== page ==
21 Research Objectives Examples (Copy and Paste)
Research objectives refer to the definitive statements made by researchers at the beginning of a research project detailing exactly what a research project aims to achieve.
These objectives are explicit goals clearly and concisely projected by the researcher to present a clear intention or course of action for his or her qualitative or quantitative study.
Research objectives are typically nested under one overarching research aim. The objectives are the steps you’ll need to take in order to achieve the aim (see the examples below, for example, which demonstrate an aim followed by 3 objectives, which is what I recommend to my research students).
Research Objectives vs Research Aims
Research aim and research objectives are fundamental constituents of any study, fitting together like two pieces of the same puzzle.
The ‘research aim’ describes the overarching goal or purpose of the study (Kumar, 2019). This is usually a broad, high-level purpose statement, summing up the central question that the research intends to answer.
Example of an Overarching Research Aim:
“The aim of this study is to explore the impact of climate change on crop productivity.”
Comparatively, ‘research objectives’ are concrete goals that underpin the research aim, providing stepwise actions to achieve the aim.
Objectives break the primary aim into manageable, focused pieces, and are usually characterized as being more specific, measurable, achievable, relevant, and time-bound (SMART).
Examples of Specific Research Objectives:
1. “To examine the effects of rising temperatures on the yield of rice crops during the upcoming growth season.” 2. “To assess changes in rainfall patterns in major agricultural regions over the first decade of the twenty-first century (2000-2010).” 3. “To analyze the impact of changing weather patterns on crop diseases within the same timeframe.”
The distinction between these two terms, though subtle, is significant for successfully conducting a study. The research aim provides the study with direction, while the research objectives set the path to achieving this aim, thereby ensuring the study’s efficiency and effectiveness.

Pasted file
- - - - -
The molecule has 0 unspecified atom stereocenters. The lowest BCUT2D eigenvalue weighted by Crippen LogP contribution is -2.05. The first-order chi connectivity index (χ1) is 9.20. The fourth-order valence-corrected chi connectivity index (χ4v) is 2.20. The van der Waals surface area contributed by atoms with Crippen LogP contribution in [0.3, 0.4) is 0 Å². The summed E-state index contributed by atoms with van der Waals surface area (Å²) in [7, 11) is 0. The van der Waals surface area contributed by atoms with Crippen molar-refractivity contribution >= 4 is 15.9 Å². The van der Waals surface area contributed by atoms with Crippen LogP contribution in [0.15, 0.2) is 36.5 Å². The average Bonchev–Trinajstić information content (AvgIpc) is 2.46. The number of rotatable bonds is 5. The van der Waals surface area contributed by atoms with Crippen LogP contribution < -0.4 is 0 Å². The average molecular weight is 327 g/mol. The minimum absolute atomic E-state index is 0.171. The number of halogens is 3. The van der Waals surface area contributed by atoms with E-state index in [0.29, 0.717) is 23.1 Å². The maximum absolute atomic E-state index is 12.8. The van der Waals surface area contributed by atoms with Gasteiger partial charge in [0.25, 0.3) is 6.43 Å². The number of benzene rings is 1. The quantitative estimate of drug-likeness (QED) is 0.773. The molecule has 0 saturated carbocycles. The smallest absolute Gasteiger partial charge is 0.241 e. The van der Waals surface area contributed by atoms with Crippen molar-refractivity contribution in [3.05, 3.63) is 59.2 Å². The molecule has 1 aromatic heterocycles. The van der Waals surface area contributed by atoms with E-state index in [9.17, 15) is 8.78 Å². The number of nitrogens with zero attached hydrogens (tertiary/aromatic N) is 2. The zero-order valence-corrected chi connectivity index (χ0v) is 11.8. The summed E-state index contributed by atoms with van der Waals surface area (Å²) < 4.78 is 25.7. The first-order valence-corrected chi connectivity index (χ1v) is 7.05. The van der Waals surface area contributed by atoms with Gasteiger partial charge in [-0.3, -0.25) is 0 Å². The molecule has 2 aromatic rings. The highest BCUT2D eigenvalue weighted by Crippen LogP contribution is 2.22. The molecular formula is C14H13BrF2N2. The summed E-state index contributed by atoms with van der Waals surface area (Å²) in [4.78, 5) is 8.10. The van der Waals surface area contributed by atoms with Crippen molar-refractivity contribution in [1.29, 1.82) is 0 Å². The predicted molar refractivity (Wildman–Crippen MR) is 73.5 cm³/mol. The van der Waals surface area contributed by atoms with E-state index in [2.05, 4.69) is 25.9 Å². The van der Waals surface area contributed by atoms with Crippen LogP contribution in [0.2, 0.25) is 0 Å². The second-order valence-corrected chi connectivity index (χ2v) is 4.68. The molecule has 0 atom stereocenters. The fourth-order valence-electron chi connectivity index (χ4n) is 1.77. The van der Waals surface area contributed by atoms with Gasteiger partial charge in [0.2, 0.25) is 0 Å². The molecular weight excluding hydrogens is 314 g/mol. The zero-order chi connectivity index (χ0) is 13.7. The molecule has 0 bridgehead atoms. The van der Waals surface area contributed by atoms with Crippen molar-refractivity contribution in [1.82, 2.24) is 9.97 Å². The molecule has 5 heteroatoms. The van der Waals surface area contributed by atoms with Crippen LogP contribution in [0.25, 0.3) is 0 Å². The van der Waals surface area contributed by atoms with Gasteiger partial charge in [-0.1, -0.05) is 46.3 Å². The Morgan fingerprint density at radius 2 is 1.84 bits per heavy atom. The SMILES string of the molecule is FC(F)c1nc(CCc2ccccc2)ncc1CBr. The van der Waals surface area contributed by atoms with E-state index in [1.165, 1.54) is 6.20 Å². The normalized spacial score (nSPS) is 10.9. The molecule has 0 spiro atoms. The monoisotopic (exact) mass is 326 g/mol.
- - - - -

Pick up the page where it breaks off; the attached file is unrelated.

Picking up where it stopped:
How to Write Research Objectives
I usually recommend to my students that they use the SMART framework to create their research objectives.
SMART is an acronym standing for Specific, Measurable, Achievable, Relevant, and Time-bound. It provides a clear method of defining solid research objectives and helps students know where to start in writing their objectives (Locke & Latham, 2013).
Each element of this acronym adds a distinct dimension to the framework, aiding in the creation of comprehensive, well-delineated objectives.
Here is each step:
- Specific : We need to avoid ambiguity in our objectives. They need to be clear and precise (Doran, 1981). For instance, rather than stating the objective as “to study the effects of social media,” a more focused detail would be “to examine the effects of social media use (Facebook, Instagram, and Twitter) on the academic performance of college students.”
- Measurable: The measurable attribute provides a clear criterion to determine if the objective has been met (Locke & Latham, 2013). A quantifiable element, such as a percentage or a number, adds a measurable quality. For example, “to increase response rate to the annual customer survey by 10%,” makes it easier to ascertain achievement.
- Achievable: The achievable aspect encourages researchers to craft realistic objectives, resembling a self-check mechanism to ensure the objectives align with the scope and resources at disposal (Doran, 1981). For example, “to interview 25 participants selected randomly from a population of 100” is an attainable objective as long as the researcher has access to these participants.
- Relevance : Relevance, the fourth element, compels the researcher to tailor the objectives in alignment with overarching goals of the study (Locke & Latham, 2013). This is extremely important – each objective must help you meet your overall one-sentence ‘aim’ in your study.
- Time-Bound: Lastly, the time-bound element fosters a sense of urgency and prioritization, preventing procrastination and enhancing productivity (Doran, 1981). “To analyze the effect of laptop use in lectures on student engagement over the course of two semesters this year” expresses a clear deadline, thus serving as a motivator for timely completion.
You’re not expected to fit every single element of the SMART framework in one objective, but across your objectives, try to touch on each of the five components.
Research Objectives Examples
1. Field: Psychology
Aim: To explore the impact of sleep deprivation on cognitive performance in college students.
- Objective 1: To compare cognitive test scores of students with less than six hours of sleep and those with 8 or more hours of sleep.
- Objective 2: To investigate the relationship between class grades and reported sleep duration.
- Objective 3: To survey student perceptions and experiences on how sleep deprivation affects their cognitive capabilities.